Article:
An argument that many would likely join, however, is the question of what data is relevant in a security context. Some might say that only network-level logs (such as firewall or IPS logs) and user-access-related logs are required, whereas others might include endpoint security logs, proxy-related logs, and maybe even deep packet inspection data. Something that we can likely all agree on, however, is that having access to information that might be required is likely better than lamenting not having access to it in the midst of a security incident.
The fact is, security has become a "big data" problem. If organizations want to collect all data (and we do mean ALL data) on the off chance that it might contain information pertinent to the success of the security program, then organizations need to start thinking less about security as a tangible defensive control and more as an abstraction layer atop enterprise data.
Just like they did for the security log management problem in the late 90s, SIEM vendors are now positioning themselves as the solution to the big-data security problem. After all, they already collect, correlate, and normalize disparate logs from various security controls and provide a window (via dashboards, search mechanisms, and report generation) into what's going on from a security standpoint.
Unfortunately, SIEM solutions were first invented to handle large volumes of data (usually from firewall, IDS, and router logs) with little variety (for example, standard syslog parsing) and a fairly consistent and predictable velocity. On the last point, sure there was the expectation of data bursts, but nothing of the magnitude of big data requirements. Also, the concepts of totality and exploration of the data have only been buoyed in the past few years with more organizations looking to extend SIEM monitoring beyond traditional security-centric (and often canned) constructs.
With the opening of the SIEM data repositories via APIs, third-party integration partners are pushing the frequency and dependency aspects beyond what the systems were ever intended to openly share past their respective borders -- resulting in never-before imagined bottlenecks and battles for critical system resources.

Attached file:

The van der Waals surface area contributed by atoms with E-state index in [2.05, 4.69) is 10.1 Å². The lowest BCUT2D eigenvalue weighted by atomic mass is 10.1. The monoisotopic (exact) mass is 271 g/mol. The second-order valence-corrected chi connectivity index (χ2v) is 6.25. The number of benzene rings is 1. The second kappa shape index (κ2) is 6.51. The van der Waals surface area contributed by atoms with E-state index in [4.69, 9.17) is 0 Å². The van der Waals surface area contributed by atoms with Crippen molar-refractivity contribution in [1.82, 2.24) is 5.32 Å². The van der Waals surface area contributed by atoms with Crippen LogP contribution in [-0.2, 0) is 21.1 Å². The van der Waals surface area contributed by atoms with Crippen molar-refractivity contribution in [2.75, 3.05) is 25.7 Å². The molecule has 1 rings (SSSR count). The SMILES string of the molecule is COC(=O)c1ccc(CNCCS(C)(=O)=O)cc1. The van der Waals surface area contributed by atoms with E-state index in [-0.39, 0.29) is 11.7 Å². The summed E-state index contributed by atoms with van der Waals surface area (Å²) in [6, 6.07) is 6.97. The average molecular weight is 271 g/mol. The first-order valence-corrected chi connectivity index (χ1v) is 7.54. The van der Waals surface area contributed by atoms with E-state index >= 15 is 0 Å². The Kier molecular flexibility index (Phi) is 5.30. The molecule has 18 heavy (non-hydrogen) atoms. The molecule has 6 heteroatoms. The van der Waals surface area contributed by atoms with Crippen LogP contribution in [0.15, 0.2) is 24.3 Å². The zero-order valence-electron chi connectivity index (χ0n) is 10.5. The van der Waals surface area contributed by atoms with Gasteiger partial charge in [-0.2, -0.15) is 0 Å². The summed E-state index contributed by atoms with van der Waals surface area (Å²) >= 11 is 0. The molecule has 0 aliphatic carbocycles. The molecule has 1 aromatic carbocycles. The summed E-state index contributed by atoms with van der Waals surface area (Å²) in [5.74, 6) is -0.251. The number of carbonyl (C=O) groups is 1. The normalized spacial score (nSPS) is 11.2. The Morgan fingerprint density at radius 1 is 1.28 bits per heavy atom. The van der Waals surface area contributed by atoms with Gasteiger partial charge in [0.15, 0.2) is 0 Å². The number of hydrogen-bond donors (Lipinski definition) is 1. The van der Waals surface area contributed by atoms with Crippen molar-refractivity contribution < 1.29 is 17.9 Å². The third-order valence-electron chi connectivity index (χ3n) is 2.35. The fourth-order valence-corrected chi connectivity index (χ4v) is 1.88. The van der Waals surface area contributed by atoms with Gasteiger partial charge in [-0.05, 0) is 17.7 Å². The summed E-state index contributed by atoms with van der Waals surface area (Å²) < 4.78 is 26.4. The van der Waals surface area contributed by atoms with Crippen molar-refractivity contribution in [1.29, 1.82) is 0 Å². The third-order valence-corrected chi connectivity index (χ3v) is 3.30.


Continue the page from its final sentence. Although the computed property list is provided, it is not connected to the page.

So why can't traditional SIEM products keep up with requirements? Well, there has been very little innovation in a technology with its roots in the late 90s and early 2000s. Unfortunately, the old adage of "if it ain't broke, don't fix it" applies in this sector. When we talk about big data as a big amorphous blob of data that may or may not have relevance to our security program, we find it hard to assign a sense of scale.
As an example of big data scale, we'll use a project at The Hospital for Sick Children in Toronto. That organization is leveraging IBM's InfoSphere Streams software to up to 1,000 readings per second from instrumented neonatal intensive-care beds in order to monitor the vital signs of premature babies and alert staff to the early signs of potentially life-threatening conditions. Although not a traditional enterprise security example, a security concern does come into play as increasingly more systems within the healthcare industry become interconnected and remotely managed.
You should also be able to easily see how monitoring of this nature could easily translate into the monitoring of SCADA or Industrial Control System environments, the financial trading floor, or any other industry where equipment requires constant real-time process monitoring in addition to a technological security requirement.
Security is a constantly evolving problem and, as we move forward, we'll need access to additional disparate data sources above and beyond security controls if we hope to grasp what is happening in our organizations. Try to think five moves ahead like chess, and see if you can identify the problematic pain points for data and user protection in your enterprise beyond the scope of your current control.
If I could ingrain anything into your minds from this blog post, it's that a SIEM solution that was incubated 10 years ago will likely be unable to claim true big-data-security support without embracing big data technology and concepts. There simply isn't a big-data "easy button," regardless of what you might be told.
To learn more about big data security, why not join me, Forrester’s John Kindervag, and Splunk’s Mark Seward in Austin this coming weekend for South by Southwest Interactive and our panel called the "Big Data Smackdown on Cybersecurity."
Andrew Hay is senior analyst with 451 Research's Enterprise Security Practice (ESP) and is an author of three network security books. Follow him on Twitter: http://twitter.com/andrewsmhay